29 April 2021
Submission on the Indigenous Voice Co-Design Process Interim Report
Diversity Arts Australia welcomes this opportunity to contribute to the Indigenous Voice Co-Design Process.
Diversity Arts Australia is the peak national organisation for ethno-cultural and migrant racial equity in the arts and creative sectors. Diversity Arts, based on Darug land (Western Sydney, NSW), works to build a creative sector that reflects Australia’s cultural, linguistic and social diversity and believes creative expression is a fundamental human right, which strengthens and connects communities.
Diversity Arts combines service provision — resources, events, research, training — with creative production. We act as a broker between artists, industry, educators and government, and commission content from artists that articulates key issues and showcases leading practice. While our focus is on cultural and linguistic diversity in the immigrant and refugee settler space, we work intersectionality and in solidarity and partnership with First Nations artists, communities and organisations.
The importance of the Uluru Statement from the Heart
The Uluru Statement from the Heart is an invitation from Australia’s First Nations leaders and representatives to build a better future together. It outlines a roadmap for truth, treaty and a First Nations voice in our decision-making that offers both powerful symbolic change and practical tools to address the long-term, systemic and ongoing wrongs and harms of colonisation and dispossession.
The Uluru Statement offers a generous invitation to share in the world’s oldest living continuing culture as a “gift to their country” and to take clear steps towards a “fair and truthful relationship” with the people of Australia.
The Uluru Statement from the Heart provides leadership and direction, informed by many First Nations peoples and voices. It is innovative. It is visionary. It is practical. It is an example of transformative democracy through civic engagement.
Diversity Arts welcomes this invitation and supports the call for First Nations-led processes of truth-telling and agreement-making. We see a powerful role for arts and culture in this process and will work to see the principles of Makarrata realised in the cultural life of immigrant and refugee settler communities.
The importance for Indigenous people to have a say in the matters that affect them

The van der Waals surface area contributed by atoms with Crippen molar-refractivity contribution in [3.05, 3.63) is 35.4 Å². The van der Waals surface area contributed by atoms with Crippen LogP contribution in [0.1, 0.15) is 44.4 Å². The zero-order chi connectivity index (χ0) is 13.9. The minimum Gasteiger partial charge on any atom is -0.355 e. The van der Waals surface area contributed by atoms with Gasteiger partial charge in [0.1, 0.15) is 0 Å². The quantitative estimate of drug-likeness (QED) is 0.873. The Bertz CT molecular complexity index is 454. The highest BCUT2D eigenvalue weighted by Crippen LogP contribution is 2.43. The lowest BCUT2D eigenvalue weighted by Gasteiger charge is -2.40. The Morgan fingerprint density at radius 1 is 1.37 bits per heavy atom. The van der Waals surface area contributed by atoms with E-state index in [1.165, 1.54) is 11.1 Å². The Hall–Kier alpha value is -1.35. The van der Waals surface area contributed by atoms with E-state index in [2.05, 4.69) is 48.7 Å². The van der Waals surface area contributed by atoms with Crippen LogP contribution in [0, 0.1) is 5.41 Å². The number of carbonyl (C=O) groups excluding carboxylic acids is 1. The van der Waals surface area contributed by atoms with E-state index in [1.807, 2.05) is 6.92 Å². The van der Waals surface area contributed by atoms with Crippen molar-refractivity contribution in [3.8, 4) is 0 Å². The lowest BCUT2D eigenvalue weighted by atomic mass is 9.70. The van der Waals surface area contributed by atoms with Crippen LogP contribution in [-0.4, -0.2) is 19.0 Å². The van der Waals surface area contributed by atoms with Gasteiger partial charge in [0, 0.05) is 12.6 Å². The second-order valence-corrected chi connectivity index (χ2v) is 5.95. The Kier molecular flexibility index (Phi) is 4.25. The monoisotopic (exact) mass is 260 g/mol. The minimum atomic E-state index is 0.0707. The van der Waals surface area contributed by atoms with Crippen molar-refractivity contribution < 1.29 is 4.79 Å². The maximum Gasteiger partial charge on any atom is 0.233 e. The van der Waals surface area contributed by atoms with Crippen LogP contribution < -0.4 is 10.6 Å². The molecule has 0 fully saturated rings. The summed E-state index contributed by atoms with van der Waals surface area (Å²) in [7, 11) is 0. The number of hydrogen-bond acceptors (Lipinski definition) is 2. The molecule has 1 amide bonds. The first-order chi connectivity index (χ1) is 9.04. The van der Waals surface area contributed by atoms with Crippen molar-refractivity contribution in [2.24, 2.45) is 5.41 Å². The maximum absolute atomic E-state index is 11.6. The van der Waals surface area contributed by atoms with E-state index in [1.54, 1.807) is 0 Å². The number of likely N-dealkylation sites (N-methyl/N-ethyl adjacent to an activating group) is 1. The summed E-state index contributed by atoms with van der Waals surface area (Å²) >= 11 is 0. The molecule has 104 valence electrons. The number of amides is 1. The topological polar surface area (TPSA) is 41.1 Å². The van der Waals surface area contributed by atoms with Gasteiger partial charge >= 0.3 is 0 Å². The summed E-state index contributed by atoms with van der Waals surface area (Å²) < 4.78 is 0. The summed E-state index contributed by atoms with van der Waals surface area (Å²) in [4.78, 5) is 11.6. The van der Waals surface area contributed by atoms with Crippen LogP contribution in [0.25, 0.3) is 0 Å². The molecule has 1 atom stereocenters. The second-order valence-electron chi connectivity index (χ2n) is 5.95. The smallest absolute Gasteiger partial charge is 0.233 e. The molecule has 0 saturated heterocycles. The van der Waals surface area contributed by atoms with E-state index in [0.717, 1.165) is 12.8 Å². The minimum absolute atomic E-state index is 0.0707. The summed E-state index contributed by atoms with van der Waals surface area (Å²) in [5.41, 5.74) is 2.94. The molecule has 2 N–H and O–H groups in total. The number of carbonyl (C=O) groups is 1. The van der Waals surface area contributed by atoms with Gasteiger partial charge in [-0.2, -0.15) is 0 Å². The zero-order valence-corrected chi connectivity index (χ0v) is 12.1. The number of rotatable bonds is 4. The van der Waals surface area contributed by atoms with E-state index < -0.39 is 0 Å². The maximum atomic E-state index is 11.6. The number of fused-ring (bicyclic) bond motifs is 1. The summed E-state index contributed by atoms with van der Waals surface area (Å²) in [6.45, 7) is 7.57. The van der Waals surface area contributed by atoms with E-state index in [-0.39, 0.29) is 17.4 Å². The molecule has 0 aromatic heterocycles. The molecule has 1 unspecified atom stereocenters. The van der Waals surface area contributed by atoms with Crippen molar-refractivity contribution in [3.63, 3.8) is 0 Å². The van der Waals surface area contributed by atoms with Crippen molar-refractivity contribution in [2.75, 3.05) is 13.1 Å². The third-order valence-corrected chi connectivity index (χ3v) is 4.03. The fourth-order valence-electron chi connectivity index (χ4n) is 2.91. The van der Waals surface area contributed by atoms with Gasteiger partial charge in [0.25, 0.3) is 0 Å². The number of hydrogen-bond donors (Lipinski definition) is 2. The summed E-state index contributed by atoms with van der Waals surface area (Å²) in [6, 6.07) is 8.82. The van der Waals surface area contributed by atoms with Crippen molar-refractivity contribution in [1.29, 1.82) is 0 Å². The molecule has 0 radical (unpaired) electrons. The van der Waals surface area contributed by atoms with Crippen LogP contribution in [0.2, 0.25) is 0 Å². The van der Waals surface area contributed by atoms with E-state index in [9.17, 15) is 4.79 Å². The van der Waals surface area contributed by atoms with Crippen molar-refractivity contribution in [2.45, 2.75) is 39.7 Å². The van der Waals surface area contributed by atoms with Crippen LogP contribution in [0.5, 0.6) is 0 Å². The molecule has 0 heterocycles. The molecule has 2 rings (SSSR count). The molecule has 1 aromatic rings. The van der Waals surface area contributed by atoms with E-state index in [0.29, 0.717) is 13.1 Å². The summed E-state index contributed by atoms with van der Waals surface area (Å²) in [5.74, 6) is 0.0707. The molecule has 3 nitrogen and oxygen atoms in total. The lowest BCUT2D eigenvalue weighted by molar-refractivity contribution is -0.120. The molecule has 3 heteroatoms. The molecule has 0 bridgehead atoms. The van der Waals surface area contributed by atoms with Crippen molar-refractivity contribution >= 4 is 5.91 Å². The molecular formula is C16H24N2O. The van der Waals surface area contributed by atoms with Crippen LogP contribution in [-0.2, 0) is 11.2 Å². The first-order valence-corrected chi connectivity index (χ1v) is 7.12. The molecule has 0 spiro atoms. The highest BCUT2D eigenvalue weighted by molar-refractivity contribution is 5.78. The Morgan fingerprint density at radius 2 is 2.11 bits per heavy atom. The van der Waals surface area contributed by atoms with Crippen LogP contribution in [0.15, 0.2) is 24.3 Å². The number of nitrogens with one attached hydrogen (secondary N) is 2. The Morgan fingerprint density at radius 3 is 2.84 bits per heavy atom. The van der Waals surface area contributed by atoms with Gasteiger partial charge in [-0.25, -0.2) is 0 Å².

Diversity Arts Australia supports the principle of “First Nations First”. In our racial equity work we are guided and strengthened by the leadership of Indigenous thinkers, artists and educators. A constitutionally enshrined Voice would provide invaluable advice on cultural policy formulation and the best ways to support cultural leadership and participation for First Nations leaders, practitioners and audiences in Australia’s arts and cultural industries. National, Local and Regional Voices would inform our approaches and practices, and improve our capacity to work collaboratively with First Nations communities – drawing on the leadership, advice and practice models of these new structures to further creative exchanges and capability-building partnerships in the work we do across Australia.
We know that First Nations artists and audiences are great participants in Australia’s arts and cultural life [Australia Council National Arts Participation Survey 2020] – and comprise many of Australia’s most significant and globally recognised visual artists, performers, musicians, filmmakers and writers. In our work, we have found that culturally diverse artists, creatives and organisations actively engage, collaborate and support First Nations artists and communities as part of their practice and programs. However, research suggests that First Nations people remain underrepresented in leadership and decision-making positions in Australia’s cultural industries [Diversity Arts Australia, Shifting the Balance 2019]. It is vital that First Nations perspectives lead and inform decisions to ensure that the work of our cultural institutions and commercial practices reflect appropriate protocols, intellectual property ownership and moral authority for First Nations artists, communities and audiences. We believe clearly articulated sovereignty and governance principles as integral to achieving these aims.